U.S. Pat. No. 5,706,402, entitled “Blind Signal Processing System Employing Information Maximization to Recover Unknown Signals Through Unsupervised Minimization of Output Redundancy”, issued to Bell on Jan. 6, 1998, discloses an unsupervised learning algorithm based on entropy maximization in a single-layer feedforward neural network. In the ICA algorithm disclosed by Bell, an unsupervised learning procedure is used to solve the blind signal processing problem by maximizing joint output entropy through gradient ascent to minimize mutual information in the outputs. In that learned process, a plurality of scaling weights and bias weights are repeatedly adjusted to generate scaling and bias terms that are used to separate the sources. The algorithm disclosed by Bell separates sources that have supergaussian distributions, which can be described as sharply peaked probability density functions (pdfs) with heavy tails. Bell does not disclose how to separate sources that have negative kurtosis (e.g., uniform distribution).

In many real world situations the ICA algorithm cannot be effectively used because the sources are required to be independent (e.g. stationary), which means that the mixture parameters must be identical throughout the entire data set. If the sources become non-stationary at some point then the mixture parameters change, and the ICA algorithm will not operate properly. For example, in the classic cocktail party example where there are several voice sources, ICA will not operate if one of the sources has moved at some time during data collection because the source's movement changes the mixing parameters. In summary, the ICA requirement that the sources be stationary greatly limits the usefulness of the ICA algorithm to find structure in data.

**SUMMARY OF THE INVENTION**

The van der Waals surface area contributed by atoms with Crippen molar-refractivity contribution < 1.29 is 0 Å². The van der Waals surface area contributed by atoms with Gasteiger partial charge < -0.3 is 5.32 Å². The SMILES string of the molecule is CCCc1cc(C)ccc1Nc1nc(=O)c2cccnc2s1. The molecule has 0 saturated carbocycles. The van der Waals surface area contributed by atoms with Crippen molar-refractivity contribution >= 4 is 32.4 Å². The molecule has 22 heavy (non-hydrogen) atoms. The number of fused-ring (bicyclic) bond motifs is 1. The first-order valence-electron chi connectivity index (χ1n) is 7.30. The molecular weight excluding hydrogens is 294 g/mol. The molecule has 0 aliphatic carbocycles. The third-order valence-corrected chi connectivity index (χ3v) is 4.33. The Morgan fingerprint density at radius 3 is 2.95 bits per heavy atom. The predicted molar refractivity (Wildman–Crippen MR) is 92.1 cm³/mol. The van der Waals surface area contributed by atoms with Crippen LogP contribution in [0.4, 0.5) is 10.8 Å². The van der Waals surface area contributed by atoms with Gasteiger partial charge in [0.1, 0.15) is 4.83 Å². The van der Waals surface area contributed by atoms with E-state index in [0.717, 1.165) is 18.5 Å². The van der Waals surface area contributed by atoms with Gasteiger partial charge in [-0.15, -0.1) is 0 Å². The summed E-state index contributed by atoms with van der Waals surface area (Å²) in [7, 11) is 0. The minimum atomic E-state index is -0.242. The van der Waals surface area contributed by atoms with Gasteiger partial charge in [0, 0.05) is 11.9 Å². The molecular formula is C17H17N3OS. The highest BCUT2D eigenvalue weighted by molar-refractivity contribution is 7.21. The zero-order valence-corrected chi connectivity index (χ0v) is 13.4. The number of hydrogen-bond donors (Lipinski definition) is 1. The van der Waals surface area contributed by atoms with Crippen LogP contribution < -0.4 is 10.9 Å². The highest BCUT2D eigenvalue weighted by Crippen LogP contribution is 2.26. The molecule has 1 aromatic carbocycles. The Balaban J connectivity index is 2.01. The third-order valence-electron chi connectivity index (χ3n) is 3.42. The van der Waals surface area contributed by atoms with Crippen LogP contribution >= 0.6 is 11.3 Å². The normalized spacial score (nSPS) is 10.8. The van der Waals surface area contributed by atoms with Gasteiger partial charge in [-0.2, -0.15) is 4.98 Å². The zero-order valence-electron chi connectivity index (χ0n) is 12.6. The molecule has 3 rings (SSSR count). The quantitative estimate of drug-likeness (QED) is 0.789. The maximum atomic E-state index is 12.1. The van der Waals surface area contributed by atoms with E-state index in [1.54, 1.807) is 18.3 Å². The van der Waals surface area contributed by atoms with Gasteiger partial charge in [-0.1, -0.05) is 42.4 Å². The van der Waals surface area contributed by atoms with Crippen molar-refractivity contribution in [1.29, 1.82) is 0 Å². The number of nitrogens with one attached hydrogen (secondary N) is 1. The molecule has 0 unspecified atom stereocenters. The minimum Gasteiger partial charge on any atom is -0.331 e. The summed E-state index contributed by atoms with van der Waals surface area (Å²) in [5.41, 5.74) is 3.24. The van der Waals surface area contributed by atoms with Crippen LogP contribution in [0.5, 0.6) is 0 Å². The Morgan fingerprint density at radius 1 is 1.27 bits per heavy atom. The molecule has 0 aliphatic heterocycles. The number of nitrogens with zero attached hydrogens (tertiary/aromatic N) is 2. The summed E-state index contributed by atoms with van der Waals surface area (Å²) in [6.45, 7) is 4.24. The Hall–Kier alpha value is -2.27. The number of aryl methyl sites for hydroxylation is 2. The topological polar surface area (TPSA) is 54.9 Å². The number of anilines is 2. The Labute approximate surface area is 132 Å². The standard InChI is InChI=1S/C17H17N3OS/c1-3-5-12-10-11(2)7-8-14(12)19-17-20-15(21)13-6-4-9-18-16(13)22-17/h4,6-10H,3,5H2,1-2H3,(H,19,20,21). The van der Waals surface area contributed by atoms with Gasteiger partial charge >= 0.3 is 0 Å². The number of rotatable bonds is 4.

A mixture model is implemented in which the observed data is categorized into two or more mutually exclusive classes, each class being modeled with a mixture of independent components. The multiple class model allows the sources to become non-stationary. A computer-implemented method and apparatus is disclosed that adapts multiple class parameters in an adaptation algorithm for a plurality of classes whose parameters (i.e. characteristics) are initially unknown. In the adaptation algorithm, an iterative process is used to define multiple classes for a data set, each class having a set of mixing parameters including a mixing matrix Ak and a bias vector bk. After the adaptation algorithm has completed operations, the class parameters and the class probabilities for each data vector are known, and data is then assigned to one of the learned mutually exclusive classes. The sources can now be separated using the source vectors calculated during the adaptation algorithm. Advantageously, the sources are not required to be stationary throughout the data set, and therefore the system can classify data in a dynamic environment where the mixing parameters change without notice and in an unknown manner. The system can be used in a wide variety of applications such as speech processing, image processing, medical data processing, satellite data processing, antenna array reception, and information retrieval systems. Furthermore, the adaptation algorithm described herein is implemented in one embodiment using an extended infomax ICA algorithm, which provides a way to separate sources that have a non-Gaussian (e.g., platykurtic or leptokurtic) structure.